DETAILED DESCRIPTION OF THE INVENTION
The invention described herein after pertains to an electrically isolated DC-DC converter that may be used to deliver power of DC voltage or AC voltage (high frequency of up to, for example, 1 MHz yet the operational frequency high range may get higher as the technology of production of switching transistors improves) from a DC source such as a battery or rectifier utility. In such a converter, a transformer may be used to provide electrical isolation and a step-down or step-up in voltage level, according to its ratio, as may be required. Switching means (such as transistors, preferably MOSFET) and diodes, preferably of the fast recovery type may be used in conjunction with capacitors and inductors to induce non-DC current (i.e. AC or pulsating current) in the primary circuit to activate a transformer to create the required conversion. A control circuit may typically be included to provide the required driving signals to the transistor control terminals. The ability to provide a desired regulation performance is usually derived from the power circuit's topology and the manner in which its switching devices are controlled.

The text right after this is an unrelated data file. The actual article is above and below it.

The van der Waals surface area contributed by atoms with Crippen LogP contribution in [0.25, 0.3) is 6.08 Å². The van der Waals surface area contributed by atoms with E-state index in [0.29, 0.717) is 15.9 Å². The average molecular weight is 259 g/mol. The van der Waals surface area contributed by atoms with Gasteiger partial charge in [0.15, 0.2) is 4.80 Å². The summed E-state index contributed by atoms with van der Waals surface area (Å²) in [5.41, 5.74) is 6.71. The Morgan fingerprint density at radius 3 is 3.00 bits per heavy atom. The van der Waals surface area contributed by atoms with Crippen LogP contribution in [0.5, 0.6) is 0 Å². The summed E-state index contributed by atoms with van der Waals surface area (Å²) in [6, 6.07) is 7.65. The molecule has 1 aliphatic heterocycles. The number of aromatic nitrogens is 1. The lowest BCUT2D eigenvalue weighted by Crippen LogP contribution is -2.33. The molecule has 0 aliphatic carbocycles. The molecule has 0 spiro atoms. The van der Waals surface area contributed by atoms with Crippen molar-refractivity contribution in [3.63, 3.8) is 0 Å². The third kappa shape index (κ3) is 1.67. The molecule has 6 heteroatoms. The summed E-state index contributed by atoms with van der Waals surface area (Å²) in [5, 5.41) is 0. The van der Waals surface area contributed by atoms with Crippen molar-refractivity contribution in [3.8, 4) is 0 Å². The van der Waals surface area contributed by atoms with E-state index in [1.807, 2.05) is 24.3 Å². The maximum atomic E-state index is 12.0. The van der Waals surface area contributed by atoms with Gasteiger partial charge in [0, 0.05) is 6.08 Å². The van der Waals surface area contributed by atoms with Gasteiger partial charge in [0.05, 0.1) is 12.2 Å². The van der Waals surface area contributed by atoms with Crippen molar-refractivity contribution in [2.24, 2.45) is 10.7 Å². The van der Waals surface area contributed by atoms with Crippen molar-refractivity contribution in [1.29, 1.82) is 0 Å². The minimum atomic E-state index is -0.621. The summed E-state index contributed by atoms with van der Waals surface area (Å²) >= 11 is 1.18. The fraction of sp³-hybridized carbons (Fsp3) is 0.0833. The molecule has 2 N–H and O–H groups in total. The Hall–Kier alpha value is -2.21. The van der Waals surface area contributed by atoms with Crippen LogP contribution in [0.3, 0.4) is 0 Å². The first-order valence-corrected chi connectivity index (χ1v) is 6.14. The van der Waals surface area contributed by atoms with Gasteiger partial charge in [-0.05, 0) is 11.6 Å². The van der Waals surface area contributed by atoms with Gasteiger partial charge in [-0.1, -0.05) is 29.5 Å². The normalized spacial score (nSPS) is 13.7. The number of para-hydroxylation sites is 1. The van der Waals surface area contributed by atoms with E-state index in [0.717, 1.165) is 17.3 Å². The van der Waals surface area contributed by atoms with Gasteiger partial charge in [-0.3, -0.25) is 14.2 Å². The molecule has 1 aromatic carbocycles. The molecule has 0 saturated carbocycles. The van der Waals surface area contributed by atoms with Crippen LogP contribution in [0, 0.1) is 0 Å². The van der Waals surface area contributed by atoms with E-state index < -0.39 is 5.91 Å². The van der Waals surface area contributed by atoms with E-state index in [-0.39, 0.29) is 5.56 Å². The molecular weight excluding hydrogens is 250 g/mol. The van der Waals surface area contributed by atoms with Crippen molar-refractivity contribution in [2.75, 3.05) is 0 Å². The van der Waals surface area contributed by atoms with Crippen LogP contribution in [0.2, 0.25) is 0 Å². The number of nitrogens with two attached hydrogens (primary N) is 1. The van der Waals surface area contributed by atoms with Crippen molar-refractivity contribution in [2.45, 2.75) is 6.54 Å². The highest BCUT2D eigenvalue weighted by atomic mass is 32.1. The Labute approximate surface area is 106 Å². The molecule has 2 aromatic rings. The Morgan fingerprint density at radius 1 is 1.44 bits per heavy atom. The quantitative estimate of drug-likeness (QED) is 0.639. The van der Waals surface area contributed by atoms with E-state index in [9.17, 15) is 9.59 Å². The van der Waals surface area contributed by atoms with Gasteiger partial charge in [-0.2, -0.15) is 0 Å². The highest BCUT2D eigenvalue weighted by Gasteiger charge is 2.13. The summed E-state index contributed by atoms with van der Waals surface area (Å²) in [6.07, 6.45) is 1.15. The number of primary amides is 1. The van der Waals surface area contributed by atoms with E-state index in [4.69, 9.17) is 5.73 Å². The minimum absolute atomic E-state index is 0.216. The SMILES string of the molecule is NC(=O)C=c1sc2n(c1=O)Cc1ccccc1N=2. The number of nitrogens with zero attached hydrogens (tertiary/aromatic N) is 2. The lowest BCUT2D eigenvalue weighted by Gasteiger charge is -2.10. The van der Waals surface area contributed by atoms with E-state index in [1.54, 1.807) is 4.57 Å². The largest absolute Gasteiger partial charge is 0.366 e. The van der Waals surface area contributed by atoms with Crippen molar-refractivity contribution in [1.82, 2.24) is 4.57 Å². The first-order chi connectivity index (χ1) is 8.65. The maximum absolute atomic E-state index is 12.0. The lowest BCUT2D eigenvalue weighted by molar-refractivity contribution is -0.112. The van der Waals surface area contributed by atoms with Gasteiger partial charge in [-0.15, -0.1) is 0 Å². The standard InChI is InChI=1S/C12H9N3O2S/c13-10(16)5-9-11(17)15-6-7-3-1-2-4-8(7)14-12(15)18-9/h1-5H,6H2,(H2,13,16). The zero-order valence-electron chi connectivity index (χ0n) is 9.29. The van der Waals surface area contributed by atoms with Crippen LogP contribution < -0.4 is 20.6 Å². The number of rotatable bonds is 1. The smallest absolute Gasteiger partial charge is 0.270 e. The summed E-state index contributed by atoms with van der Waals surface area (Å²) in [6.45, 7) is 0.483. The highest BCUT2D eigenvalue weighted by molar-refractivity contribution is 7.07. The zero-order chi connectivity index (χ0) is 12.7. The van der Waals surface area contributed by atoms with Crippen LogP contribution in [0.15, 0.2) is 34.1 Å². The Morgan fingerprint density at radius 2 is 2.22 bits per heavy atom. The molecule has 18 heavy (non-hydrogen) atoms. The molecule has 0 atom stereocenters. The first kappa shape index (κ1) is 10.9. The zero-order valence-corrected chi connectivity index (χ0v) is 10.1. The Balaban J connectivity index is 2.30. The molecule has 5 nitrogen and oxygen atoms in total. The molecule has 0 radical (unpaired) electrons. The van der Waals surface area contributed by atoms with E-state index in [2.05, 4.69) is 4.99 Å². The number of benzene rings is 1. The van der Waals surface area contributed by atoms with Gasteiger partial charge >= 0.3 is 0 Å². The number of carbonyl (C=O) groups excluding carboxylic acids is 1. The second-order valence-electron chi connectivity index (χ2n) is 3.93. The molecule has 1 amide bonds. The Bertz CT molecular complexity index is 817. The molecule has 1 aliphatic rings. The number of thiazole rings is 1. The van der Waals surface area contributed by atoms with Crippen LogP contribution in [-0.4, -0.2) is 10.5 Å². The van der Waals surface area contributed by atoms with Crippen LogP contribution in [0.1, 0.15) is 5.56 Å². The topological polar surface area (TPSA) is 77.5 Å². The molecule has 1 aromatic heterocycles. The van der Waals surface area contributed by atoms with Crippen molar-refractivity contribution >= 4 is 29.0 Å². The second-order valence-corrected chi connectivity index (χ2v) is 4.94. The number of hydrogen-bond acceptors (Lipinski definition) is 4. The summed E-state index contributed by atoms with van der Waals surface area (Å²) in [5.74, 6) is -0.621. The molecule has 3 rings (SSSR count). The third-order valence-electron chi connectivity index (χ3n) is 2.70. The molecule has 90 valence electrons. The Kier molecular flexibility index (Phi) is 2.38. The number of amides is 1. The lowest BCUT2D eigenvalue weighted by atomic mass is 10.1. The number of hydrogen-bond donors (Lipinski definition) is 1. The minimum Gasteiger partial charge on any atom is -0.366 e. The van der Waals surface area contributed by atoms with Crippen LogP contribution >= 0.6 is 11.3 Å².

Attention is made now to FIGS. 1A and 1B which are schematic diagrams of four-way converter 2 and two-way converter 4 respectively according to some embodiments of the present invention. FIG. 1A depicts converter 2 with a two-stage structure coupled by a transformer TR, where the power flows through the first stage (primary stage) and then through the second stage (secondary stage). Both stages may be provided with regulation units. Additionally, the secondary stage may be electrically isolated from the primary stage by transformer TR which may also provide a step-down or step-up function of DC and AC output voltages. In converter 2 both primary and secondary stages of converter 2 may comprise quad switching topology with switching means Q1 a-Q1 d and Q2 a-Q2 d in the first and second stages respectively. Switching means Q1 a-Q1 d and Q2 a-Q2 d may be realized by any suitable controllable switch that will stand the switching conditions developing during the operation of converter 2, such as switching frequency, switching current and switching voltage. Switching means Q1 a-Q1 d and Q2 a-Q2 d may be controlled by a control unit (not shown). The purpose of the control unit may be to determine when each of the switching means will be turned ON or OFF, in each stage respectively. FIG. 1B depicts converter 4 with a two-stage structure coupled by a transformer TR, where the power flows through the first stage (primary stage) and then through the second stage (secondary stage). Similarly to converter 2 of FIG. 1A, the secondary stage may be electrically isolated from the primary stage by transformer TR which may also provide a step-down or step-up function of DC and AC output voltages. Both primary and secondary stages of converter 4 may comprise dual switching topology with switching means Q10 a-Q10 b and Q20 a-Q20 b respectively. It would be apparent to one skilled in the art that any other topology of switching means, such as a full bridge (four-way) switching assembly in the primary stage and a half bridge (two-way) switching assembly in the secondary stage, or the like may be used.